Gina McFarlane-ElChief Executive Officer Five Rivers Health Centers Dayton, Ohio Appointed by the Federal Reserve Bank of Cleveland Board of Directors Sector Representation: Healthcare Delivery Current term ends December 31, 2025
Gina McFarlane-El was wary when she was first asked about her interest in serving on the Federal Reserve Bank of Cleveland’s Cincinnati Branch board of directors.
“When I thought of the Fed, I primarily thought that they only want to hear from bankers, that they only want to hear from economic development people,” McFarlane-El recalls.
Plus, she says, “I hated economics as an undergraduate.”
McFarlane-El overcame her reticence, joined the board, and was pleased to discover Cleveland Fed leaders’ curiosity about her work.
“It was like, we want to find out what's going on in your world and how can we learn more about what makes your particular organization tick.”
In McFarlane-El’s case, the organization is the Five Rivers Health Centers, a Federally Qualified Health Center (FQHC) with nine locations and nearly 300 employees in the Miami Valley region that is anchored by Dayton, Ohio.
As an FQHC, Five Rivers is a nonprofit that focuses on providing comprehensive and preventive health services—everything from vision and dental care to basic checkups and mental health and substance abuse services—regardless of ability to pay. Uninsured patients are charged sliding-scale fees based on income.
A comprehensive approach to healthcare delivery was familiar and appealing to McFarlane-El because of her childhood experience with it as a patient. Her mother, a school nurse, and her father, a train dispatcher, found that a community health center with a wide range of services was the solution to coordinating healthcare for her and her four siblings.
“All of the kids were seen at one time, and so we could see the doctor, we could see the dentist, and any prescriptions that we had could be filled, as well,” says McFarlane-El, who grew up in Teaneck, New Jersey, just outside New York City. “It was just something that always stayed in the back of my mind: If I could ever be in charge of one of those sites, I would love to do it.”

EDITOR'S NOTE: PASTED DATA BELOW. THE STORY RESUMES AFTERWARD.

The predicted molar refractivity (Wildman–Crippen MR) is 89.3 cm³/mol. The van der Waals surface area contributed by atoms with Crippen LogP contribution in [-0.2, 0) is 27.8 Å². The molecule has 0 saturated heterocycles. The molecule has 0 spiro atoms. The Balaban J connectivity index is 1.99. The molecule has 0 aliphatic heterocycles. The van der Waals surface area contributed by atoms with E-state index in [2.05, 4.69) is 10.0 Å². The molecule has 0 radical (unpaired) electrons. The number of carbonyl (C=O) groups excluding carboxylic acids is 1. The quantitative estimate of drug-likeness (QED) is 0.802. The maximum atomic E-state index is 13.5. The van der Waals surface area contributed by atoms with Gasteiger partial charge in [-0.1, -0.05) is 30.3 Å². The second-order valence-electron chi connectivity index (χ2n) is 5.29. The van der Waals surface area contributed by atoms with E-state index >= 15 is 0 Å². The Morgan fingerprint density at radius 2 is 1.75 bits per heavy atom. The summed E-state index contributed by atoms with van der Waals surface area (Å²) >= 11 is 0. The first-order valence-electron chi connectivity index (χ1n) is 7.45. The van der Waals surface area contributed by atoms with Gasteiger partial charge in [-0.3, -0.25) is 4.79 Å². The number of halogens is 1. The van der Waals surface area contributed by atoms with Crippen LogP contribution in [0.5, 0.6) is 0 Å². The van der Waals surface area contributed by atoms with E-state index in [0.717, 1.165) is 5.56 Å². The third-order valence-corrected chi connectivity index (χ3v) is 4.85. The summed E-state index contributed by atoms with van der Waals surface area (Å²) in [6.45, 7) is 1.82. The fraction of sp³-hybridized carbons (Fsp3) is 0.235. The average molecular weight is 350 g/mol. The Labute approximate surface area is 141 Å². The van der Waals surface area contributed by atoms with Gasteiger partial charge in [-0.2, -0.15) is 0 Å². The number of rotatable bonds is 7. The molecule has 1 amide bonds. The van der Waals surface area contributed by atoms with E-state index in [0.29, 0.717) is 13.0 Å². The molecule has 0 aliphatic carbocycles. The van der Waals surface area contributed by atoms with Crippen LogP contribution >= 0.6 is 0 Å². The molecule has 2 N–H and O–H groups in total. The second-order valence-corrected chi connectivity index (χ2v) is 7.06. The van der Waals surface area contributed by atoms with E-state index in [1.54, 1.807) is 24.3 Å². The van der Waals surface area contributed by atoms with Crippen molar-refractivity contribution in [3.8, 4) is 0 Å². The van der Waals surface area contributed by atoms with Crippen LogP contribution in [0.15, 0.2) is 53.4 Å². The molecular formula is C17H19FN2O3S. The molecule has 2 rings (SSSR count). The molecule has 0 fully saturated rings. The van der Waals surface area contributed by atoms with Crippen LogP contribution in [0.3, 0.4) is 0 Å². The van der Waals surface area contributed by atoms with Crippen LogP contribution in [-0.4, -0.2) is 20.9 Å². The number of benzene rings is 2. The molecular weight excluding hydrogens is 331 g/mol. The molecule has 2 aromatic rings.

McFarlane-El majored in healthcare administration at Fisk University in Nashville and collected a pair of master’s degrees, one in business administration and the other in public health, from Columbia University before embarking on a decades-long career in healthcare management in Detroit and Dayton. McFarlane-El, who lives in Dayton, has three adult children.
Her chance to run a comprehensive primary care organization came in 2011 when ambulatory care clinics linked to Dayton-area hospitals she worked for were spun off as an FQHC, with McFarlane-El as CEO, a position she still holds.
McFarlane-El says she brings a perspective that complements other healthcare voices on Fed boards: “Most of the times hospital executives are the ones who serve on boards such as the Federal Reserve,” running larger organizations focused on surgery and other treatment of people who are already sick.
Five Rivers is much smaller in scale, akin to a small business, she says, and most of its patients are poor.
“For us, it's about seeing as many people as (often) as we can, giving them the resources so that they can stay well and not have to use the emergency room and not become an inpatient,” she says. “If we don’t keep our patients well, then they’re going wind up in the hospital.”